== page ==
This hard-headedness applies equally to the visual component of his live shows, which are often as intense as his music. He’s somewhat scornful of the recent tendency, noted in a piece by

Simon Reynolds for electronic musicians to try and outdo each other in an effort to produce the most spectacular show, now that so much of a musician’s income is dependent on festival appearances rather than album sales. “I think what happens is that there’s a bit of keeping up with the Joneses”, he says. “The ‘arms race’ fundamentally boils down to a consumerist mentality: we’ve bought the kit, and that makes us good. It’s not a far extrapolation from consumer capitalism.”

Having worked closely over the years with visionaries such as Chris Cunningham, who produced the freaky, nightmarish video for ‘Come On My Selector’, Jenkinson has a strong sense that visuals should directly complement the music. When the two worker together, Cunningham “was trying to digest this quite complex, technical musical event into a picture. Basically translating it into a more readily understood language.” He feels that contemporary audiovisual shows sometimes do the opposite. “It’s actually just a distraction, [the visuals] are there because people feel they need to be there, not because anyone has thought about it, or anyone feels that there’s a direct connection between the picture and the sound.”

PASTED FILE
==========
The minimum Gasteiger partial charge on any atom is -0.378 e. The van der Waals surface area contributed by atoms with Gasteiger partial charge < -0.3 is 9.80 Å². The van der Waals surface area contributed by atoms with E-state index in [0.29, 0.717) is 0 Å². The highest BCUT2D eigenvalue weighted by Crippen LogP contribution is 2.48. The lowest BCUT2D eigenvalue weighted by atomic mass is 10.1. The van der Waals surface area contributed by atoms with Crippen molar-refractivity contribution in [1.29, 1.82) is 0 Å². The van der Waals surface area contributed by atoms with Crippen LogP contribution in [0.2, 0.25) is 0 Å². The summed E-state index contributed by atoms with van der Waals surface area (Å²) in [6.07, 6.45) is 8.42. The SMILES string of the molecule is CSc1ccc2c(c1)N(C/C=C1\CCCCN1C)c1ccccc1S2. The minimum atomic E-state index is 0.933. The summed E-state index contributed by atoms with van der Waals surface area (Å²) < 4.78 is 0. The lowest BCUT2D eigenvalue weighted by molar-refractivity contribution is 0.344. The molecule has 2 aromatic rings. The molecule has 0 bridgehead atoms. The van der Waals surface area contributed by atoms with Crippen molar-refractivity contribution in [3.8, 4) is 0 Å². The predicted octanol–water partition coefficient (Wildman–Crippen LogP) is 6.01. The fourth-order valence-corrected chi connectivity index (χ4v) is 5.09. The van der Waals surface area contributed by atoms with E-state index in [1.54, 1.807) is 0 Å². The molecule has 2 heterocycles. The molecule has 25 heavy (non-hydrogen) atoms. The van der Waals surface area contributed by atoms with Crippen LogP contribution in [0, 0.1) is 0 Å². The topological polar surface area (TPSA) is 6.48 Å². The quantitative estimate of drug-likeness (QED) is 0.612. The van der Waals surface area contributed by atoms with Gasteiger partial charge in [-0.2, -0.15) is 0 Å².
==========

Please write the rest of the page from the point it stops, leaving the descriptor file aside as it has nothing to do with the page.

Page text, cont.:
Whether it comes to visuals or sound, this refusal to bow to trends means that Squarepusher’s music will always veer off on to uncanny trajectories. “I haven’t really got a careerist bone in my body. I don’t know what I’m going to be doing from one day to the next.” He is still guided by fundamentally the same impulses that drove him as a teenager, a determination to explore his own interests, wherever they may lead. “Maybe one day it’ll form the end of my career because all the choices I make suddenly make no sense to the public and everyone gives up on me. But I haven’t really got any other way to do it.”

Be Up A Hello is released on Warp Records on 31 January. Squarepusher plays Berghain as part of this year’s CTM Festival on the album release date – for more information about the performance and the rest of CTM, please visit the festival website